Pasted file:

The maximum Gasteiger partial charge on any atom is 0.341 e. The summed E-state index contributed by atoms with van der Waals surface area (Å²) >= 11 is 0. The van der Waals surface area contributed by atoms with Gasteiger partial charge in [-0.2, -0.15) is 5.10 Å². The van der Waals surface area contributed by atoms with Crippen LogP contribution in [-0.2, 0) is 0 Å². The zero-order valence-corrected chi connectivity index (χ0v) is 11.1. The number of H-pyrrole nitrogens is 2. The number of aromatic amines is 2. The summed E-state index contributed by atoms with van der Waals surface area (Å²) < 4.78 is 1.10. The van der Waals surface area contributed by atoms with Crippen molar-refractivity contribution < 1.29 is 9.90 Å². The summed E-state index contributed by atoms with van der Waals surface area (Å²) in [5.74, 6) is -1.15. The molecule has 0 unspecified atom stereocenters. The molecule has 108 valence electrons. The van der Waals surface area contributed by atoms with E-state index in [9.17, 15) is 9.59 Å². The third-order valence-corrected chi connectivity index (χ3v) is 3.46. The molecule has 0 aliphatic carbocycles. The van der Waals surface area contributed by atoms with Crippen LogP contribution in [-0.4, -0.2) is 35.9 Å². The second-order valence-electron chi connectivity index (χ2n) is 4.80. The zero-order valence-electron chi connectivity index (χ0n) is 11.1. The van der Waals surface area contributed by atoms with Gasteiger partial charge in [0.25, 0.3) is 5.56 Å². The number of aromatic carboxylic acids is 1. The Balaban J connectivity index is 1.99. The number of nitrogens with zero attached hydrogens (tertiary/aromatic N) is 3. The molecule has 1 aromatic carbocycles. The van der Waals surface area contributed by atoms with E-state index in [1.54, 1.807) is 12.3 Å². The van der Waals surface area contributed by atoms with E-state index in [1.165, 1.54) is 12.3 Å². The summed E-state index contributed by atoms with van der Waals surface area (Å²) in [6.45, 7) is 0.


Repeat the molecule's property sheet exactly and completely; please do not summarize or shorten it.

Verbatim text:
The maximum Gasteiger partial charge on any atom is 0.341 e. The summed E-state index contributed by atoms with van der Waals surface area (Å²) >= 11 is 0. The van der Waals surface area contributed by atoms with Gasteiger partial charge in [-0.2, -0.15) is 5.10 Å². The van der Waals surface area contributed by atoms with Crippen LogP contribution in [-0.2, 0) is 0 Å². The zero-order valence-corrected chi connectivity index (χ0v) is 11.1. The number of H-pyrrole nitrogens is 2. The number of aromatic amines is 2. The summed E-state index contributed by atoms with van der Waals surface area (Å²) < 4.78 is 1.10. The van der Waals surface area contributed by atoms with Crippen molar-refractivity contribution < 1.29 is 9.90 Å². The summed E-state index contributed by atoms with van der Waals surface area (Å²) in [5.74, 6) is -1.15. The molecule has 0 unspecified atom stereocenters. The molecule has 108 valence electrons. The van der Waals surface area contributed by atoms with E-state index in [9.17, 15) is 9.59 Å². The third-order valence-corrected chi connectivity index (χ3v) is 3.46. The molecule has 0 aliphatic carbocycles. The van der Waals surface area contributed by atoms with Crippen LogP contribution in [-0.4, -0.2) is 35.9 Å². The second-order valence-electron chi connectivity index (χ2n) is 4.80. The zero-order valence-electron chi connectivity index (χ0n) is 11.1. The van der Waals surface area contributed by atoms with Gasteiger partial charge in [0.25, 0.3) is 5.56 Å². The number of aromatic carboxylic acids is 1. The Balaban J connectivity index is 1.99. The number of nitrogens with zero attached hydrogens (tertiary/aromatic N) is 3. The molecule has 1 aromatic carbocycles. The van der Waals surface area contributed by atoms with E-state index in [1.54, 1.807) is 12.3 Å². The van der Waals surface area contributed by atoms with E-state index in [1.165, 1.54) is 12.3 Å². The summed E-state index contributed by atoms with van der Waals surface area (Å²) in [6.45, 7) is 0.